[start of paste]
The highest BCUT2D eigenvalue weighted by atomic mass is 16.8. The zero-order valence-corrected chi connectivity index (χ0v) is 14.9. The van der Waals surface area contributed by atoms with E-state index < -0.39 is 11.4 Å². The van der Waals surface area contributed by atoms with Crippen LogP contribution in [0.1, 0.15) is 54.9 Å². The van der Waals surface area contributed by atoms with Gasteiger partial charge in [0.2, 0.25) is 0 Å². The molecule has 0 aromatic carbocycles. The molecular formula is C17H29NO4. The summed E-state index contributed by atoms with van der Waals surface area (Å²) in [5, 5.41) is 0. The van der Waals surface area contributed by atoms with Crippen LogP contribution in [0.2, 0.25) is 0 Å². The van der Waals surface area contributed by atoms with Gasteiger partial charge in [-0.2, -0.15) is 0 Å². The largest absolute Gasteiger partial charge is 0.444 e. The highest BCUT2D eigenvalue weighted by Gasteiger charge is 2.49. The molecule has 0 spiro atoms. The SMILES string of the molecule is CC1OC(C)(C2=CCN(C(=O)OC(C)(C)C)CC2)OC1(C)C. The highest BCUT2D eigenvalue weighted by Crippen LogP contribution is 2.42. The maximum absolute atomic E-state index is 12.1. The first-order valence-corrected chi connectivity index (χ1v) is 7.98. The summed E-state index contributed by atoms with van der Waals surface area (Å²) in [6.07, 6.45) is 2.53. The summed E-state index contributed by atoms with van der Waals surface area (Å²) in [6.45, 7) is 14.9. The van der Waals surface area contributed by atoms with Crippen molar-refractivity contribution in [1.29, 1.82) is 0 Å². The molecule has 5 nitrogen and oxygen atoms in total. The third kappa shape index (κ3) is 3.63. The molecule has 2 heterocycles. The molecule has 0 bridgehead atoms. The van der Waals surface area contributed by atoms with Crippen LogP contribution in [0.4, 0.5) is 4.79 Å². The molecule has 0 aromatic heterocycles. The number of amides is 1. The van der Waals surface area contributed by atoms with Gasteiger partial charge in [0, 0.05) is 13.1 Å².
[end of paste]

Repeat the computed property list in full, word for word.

The highest BCUT2D eigenvalue weighted by atomic mass is 16.8. The zero-order valence-corrected chi connectivity index (χ0v) is 14.9. The van der Waals surface area contributed by atoms with E-state index < -0.39 is 11.4 Å². The van der Waals surface area contributed by atoms with Crippen LogP contribution in [0.1, 0.15) is 54.9 Å². The van der Waals surface area contributed by atoms with Gasteiger partial charge in [0.2, 0.25) is 0 Å². The molecule has 0 aromatic carbocycles. The molecular formula is C17H29NO4. The summed E-state index contributed by atoms with van der Waals surface area (Å²) in [5, 5.41) is 0. The van der Waals surface area contributed by atoms with Crippen LogP contribution in [0.2, 0.25) is 0 Å². The van der Waals surface area contributed by atoms with Gasteiger partial charge in [-0.2, -0.15) is 0 Å². The largest absolute Gasteiger partial charge is 0.444 e. The highest BCUT2D eigenvalue weighted by Gasteiger charge is 2.49. The molecule has 0 spiro atoms. The SMILES string of the molecule is CC1OC(C)(C2=CCN(C(=O)OC(C)(C)C)CC2)OC1(C)C. The highest BCUT2D eigenvalue weighted by Crippen LogP contribution is 2.42. The maximum absolute atomic E-state index is 12.1. The first-order valence-corrected chi connectivity index (χ1v) is 7.98. The summed E-state index contributed by atoms with van der Waals surface area (Å²) in [6.07, 6.45) is 2.53. The summed E-state index contributed by atoms with van der Waals surface area (Å²) in [6.45, 7) is 14.9. The van der Waals surface area contributed by atoms with Crippen molar-refractivity contribution in [1.29, 1.82) is 0 Å². The molecule has 5 nitrogen and oxygen atoms in total. The third kappa shape index (κ3) is 3.63. The molecule has 2 heterocycles. The molecule has 0 bridgehead atoms. The van der Waals surface area contributed by atoms with Crippen LogP contribution in [0.4, 0.5) is 4.79 Å². The molecule has 0 aromatic heterocycles. The number of amides is 1. The van der Waals surface area contributed by atoms with Gasteiger partial charge in [0, 0.05) is 13.1 Å².